The class of 2024 is halfway through its first semester at Simmons, but due to COVID-19, first-year students have had a far-from-normal start to college.
Many members of the class of 2024 have never been to Simmons’ campuses before, according to Alica LaPolla, the assistant dean of first-year programs. The events that incoming students would typically use to make their college decision in the spring, like accepted students days, were held virtually because of the pandemic.
Despite the disruption of COVID-19, the admissions and student affairs teams have been working to integrate students into the community, according to LaPolla.
Virtual orientation sessions, the creation of hubs for each class with relevant resources called “shark sites,” and the hiring of 13 first-year mentors who regularly meet with students have all been efforts to create community among the class of 2024.
Even under normal circumstances, the class of 2024 would require different resources than first years in the past. According to LaPolla, 47% of the members of the Class of 2024 identify as first-generation college students, and 52% are ALANA (Asian, Latinx, African, and Native American) students.
“This is a big jump for Simmons,” said LaPolla. She explained that there are a set of transitional issues for first-generation students that have been the center of her work, like collaborating with admissions on “First to FINish,” Simmons’ first-gen support program.
LaPolla emphasized that it’s important for first-gen students and students of color to connect with other students, find community and see themselves reflected in the leadership and curriculum at Simmons.
Despite the jump in diversity that LaPolla explained, first-year student Ruthann Prescott’s biggest critique of Simmons was the lack of diversity.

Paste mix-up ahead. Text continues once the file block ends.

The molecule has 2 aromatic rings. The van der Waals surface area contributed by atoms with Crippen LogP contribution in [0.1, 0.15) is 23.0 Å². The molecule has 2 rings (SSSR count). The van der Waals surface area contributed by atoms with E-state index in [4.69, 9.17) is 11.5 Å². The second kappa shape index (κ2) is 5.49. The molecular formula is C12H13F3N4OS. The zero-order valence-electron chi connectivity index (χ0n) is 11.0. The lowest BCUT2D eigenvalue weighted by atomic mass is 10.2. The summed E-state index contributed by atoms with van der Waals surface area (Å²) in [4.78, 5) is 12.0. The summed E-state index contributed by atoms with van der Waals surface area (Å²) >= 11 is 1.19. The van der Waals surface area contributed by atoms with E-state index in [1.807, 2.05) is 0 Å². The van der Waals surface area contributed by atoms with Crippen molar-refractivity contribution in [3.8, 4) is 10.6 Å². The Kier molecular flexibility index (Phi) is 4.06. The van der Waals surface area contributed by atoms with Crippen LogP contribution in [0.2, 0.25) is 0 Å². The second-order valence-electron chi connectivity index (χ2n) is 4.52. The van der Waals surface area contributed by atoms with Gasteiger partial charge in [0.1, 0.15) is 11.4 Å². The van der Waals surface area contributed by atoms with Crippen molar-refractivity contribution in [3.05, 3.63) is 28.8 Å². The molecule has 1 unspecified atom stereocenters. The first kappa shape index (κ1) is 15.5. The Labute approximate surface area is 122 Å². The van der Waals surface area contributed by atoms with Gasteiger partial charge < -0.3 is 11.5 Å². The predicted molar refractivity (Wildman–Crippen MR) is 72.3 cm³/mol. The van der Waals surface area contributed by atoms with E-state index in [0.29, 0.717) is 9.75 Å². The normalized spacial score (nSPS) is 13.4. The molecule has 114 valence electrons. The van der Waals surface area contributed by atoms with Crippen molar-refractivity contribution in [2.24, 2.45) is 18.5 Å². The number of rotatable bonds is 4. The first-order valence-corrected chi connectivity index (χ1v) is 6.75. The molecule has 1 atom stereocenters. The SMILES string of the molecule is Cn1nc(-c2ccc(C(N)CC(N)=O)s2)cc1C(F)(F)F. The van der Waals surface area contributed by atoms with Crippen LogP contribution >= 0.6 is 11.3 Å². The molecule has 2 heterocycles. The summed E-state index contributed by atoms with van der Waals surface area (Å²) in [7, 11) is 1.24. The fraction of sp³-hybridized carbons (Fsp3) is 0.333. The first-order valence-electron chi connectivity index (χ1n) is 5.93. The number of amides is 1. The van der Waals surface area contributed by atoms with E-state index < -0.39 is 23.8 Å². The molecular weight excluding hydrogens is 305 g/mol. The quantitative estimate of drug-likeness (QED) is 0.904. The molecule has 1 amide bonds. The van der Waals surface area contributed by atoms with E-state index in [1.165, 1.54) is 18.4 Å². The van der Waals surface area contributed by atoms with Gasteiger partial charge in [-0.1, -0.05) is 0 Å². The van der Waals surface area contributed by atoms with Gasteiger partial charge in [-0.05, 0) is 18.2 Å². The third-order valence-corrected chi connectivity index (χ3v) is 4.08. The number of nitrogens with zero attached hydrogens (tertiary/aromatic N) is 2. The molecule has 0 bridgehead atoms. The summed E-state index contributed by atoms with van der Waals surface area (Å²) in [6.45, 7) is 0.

Prescott said that the majority of students in her classes are from Massachusetts while she is from New York.
“When people are applying, they should go and reach out to other states,” said Prescott, who described Simmons as a “hidden gem.”
The class of 2024 comes from 26 states and 26 countries, according to the University.
As a whole, Prescott says she has felt supported by Simmons so far, especially by her professors and mentors.
Prescott took dual-enrollment courses in high school, so she says she’s familiar with the dynamic of college courses. She says she’s never seen faculty make time for their students the way her current professors do.
Aside from academics and programming for first-years, Prescott says she has accepted that she won’t have a typical first-semester experience.
When the class of 2024 arrives on campus for the first time, whether that be this spring or later, they will have to undergo an orientation again, according to LaPolla.
Prescott said she expects more orientation when she gets to Simmons for the first time, but stressed that it won’t be a typical college experience as long as the pandemic continues.